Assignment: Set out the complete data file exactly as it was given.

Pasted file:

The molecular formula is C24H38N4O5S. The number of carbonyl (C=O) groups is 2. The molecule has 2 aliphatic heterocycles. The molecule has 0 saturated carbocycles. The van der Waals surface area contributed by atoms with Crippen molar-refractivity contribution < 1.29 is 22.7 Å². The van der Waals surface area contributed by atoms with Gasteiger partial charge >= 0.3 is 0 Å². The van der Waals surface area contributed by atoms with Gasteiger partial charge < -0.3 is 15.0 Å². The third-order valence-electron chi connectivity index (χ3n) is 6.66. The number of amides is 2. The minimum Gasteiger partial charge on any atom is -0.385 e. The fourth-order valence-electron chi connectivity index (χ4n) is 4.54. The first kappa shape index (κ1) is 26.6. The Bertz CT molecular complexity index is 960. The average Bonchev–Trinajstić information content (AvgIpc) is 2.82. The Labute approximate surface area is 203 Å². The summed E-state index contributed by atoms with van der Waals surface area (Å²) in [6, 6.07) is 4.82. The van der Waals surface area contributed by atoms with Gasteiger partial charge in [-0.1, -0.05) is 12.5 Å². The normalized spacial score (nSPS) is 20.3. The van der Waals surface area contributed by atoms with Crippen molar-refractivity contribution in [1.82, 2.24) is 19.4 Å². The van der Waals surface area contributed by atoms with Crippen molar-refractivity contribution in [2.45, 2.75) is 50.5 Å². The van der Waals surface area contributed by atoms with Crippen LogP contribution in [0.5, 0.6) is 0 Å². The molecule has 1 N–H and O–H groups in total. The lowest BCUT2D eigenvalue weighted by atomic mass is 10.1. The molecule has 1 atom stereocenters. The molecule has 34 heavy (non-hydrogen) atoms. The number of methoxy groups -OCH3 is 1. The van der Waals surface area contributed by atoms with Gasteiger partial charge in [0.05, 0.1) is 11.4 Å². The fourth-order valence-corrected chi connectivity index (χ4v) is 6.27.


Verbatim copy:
The molecular formula is C24H38N4O5S. The number of carbonyl (C=O) groups is 2. The molecule has 2 aliphatic heterocycles. The molecule has 0 saturated carbocycles. The van der Waals surface area contributed by atoms with Crippen molar-refractivity contribution < 1.29 is 22.7 Å². The van der Waals surface area contributed by atoms with Gasteiger partial charge >= 0.3 is 0 Å². The van der Waals surface area contributed by atoms with Gasteiger partial charge < -0.3 is 15.0 Å². The third-order valence-electron chi connectivity index (χ3n) is 6.66. The number of amides is 2. The minimum Gasteiger partial charge on any atom is -0.385 e. The fourth-order valence-electron chi connectivity index (χ4n) is 4.54. The first kappa shape index (κ1) is 26.6. The Bertz CT molecular complexity index is 960. The average Bonchev–Trinajstić information content (AvgIpc) is 2.82. The Labute approximate surface area is 203 Å². The summed E-state index contributed by atoms with van der Waals surface area (Å²) in [6, 6.07) is 4.82. The van der Waals surface area contributed by atoms with Gasteiger partial charge in [-0.1, -0.05) is 12.5 Å². The normalized spacial score (nSPS) is 20.3. The van der Waals surface area contributed by atoms with Crippen molar-refractivity contribution in [1.82, 2.24) is 19.4 Å². The van der Waals surface area contributed by atoms with Crippen molar-refractivity contribution in [2.45, 2.75) is 50.5 Å². The van der Waals surface area contributed by atoms with Crippen LogP contribution in [0.5, 0.6) is 0 Å². The molecule has 1 N–H and O–H groups in total. The lowest BCUT2D eigenvalue weighted by atomic mass is 10.1. The molecule has 1 atom stereocenters. The molecule has 34 heavy (non-hydrogen) atoms. The number of methoxy groups -OCH3 is 1. The van der Waals surface area contributed by atoms with Gasteiger partial charge in [0.05, 0.1) is 11.4 Å². The fourth-order valence-corrected chi connectivity index (χ4v) is 6.27.